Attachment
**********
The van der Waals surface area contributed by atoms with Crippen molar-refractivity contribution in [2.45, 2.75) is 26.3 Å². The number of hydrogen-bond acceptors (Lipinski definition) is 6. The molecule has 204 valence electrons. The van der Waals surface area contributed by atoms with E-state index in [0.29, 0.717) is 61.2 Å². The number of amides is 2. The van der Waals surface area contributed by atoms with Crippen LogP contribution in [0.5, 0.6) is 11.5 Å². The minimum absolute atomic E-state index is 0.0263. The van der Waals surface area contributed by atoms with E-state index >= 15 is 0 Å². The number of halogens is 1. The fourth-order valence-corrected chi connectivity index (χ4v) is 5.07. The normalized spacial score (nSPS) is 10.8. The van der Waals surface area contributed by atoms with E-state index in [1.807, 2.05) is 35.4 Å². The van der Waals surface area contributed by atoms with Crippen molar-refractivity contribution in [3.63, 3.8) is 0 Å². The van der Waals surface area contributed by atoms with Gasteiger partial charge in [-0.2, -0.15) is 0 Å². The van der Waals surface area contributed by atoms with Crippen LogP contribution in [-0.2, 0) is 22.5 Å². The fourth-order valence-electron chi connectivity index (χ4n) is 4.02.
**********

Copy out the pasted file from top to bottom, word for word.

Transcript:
The van der Waals surface area contributed by atoms with Crippen molar-refractivity contribution in [2.45, 2.75) is 26.3 Å². The number of hydrogen-bond acceptors (Lipinski definition) is 6. The molecule has 204 valence electrons. The van der Waals surface area contributed by atoms with E-state index in [0.29, 0.717) is 61.2 Å². The number of amides is 2. The van der Waals surface area contributed by atoms with Crippen LogP contribution in [0.5, 0.6) is 11.5 Å². The minimum absolute atomic E-state index is 0.0263. The van der Waals surface area contributed by atoms with E-state index >= 15 is 0 Å². The number of halogens is 1. The fourth-order valence-corrected chi connectivity index (χ4v) is 5.07. The normalized spacial score (nSPS) is 10.8. The van der Waals surface area contributed by atoms with E-state index in [1.807, 2.05) is 35.4 Å². The van der Waals surface area contributed by atoms with Crippen molar-refractivity contribution in [3.63, 3.8) is 0 Å². The van der Waals surface area contributed by atoms with Gasteiger partial charge in [-0.2, -0.15) is 0 Å². The van der Waals surface area contributed by atoms with Crippen LogP contribution in [-0.2, 0) is 22.5 Å². The fourth-order valence-electron chi connectivity index (χ4n) is 4.02.